Air Pollution May Hinder Pollination
June 11, 2008 -- Scientists at the University of Virginia recently reported that air pollution may be preventing bees from finding flowers to pollinate. It's a problem that could have long-lasting effects on plant reproduction and diversity, and might help explain why populations of bees and other pollinators are declining.
Using a computer model, the scientists studied how far the scent of flowers travels with the wind. They found that when no air pollution was present, a flower's scent trail, or the path over which its scent drifts, extended beyond a kilometer. But when any of the components of air pollution were added, both the concentration of scent compounds and the distance of the scent trail decreased. When substantial air pollution was present, half of a flower's scent trail could be lost within 200 meters of the plant.
Recent attention on pollinators has focused on the mysterious disappearance of a large number of honeybees from colonies in the U.S., a phenomenon known as Colony Collapse Disorder. While not directly related to the colony collapses, diminishing scent trails could be a reason for declining bee populations as well, the study suggests.
Playing a critical role in moving pollen from one flower to another so that plant fertilization can occur, pollinators are necessary for the production of most fruits and vegetables we eat and many crops on which livestock rely. National Pollinator Week, from June 22 to 28, recognizes the importance of pollinators to ecosystem health and agriculture and encourages efforts to increase awareness and support for protecting and sustaining pollinators. During this week, events will take place in our nation's capitol and throughout the country.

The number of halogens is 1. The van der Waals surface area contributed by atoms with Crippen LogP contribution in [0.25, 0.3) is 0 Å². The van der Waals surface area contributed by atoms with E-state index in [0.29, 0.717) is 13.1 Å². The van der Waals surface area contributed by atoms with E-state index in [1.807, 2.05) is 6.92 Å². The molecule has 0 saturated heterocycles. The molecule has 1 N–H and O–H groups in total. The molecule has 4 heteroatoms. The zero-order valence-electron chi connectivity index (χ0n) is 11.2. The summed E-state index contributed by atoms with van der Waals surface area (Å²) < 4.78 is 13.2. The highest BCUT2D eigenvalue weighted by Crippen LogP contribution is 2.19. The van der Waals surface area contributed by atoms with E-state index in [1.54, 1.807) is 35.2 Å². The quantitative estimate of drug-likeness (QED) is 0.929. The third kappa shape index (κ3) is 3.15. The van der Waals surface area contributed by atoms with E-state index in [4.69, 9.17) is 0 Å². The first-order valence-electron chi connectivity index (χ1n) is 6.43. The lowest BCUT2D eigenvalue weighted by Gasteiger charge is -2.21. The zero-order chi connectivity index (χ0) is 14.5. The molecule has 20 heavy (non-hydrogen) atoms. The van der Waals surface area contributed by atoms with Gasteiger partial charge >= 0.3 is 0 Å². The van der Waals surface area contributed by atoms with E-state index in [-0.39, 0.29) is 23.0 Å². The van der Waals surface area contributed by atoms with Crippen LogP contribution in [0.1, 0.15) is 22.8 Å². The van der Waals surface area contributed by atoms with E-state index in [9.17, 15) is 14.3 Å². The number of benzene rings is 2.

The National Research Council reported on the decline of some pollinator populations in a recent report, Status of Pollinators in North America. It recommends increased efforts to monitor their status and more research on the sustainable management of these important species. May Berenbaum, the chair of the committee that wrote the report, testified about the issue before Congress.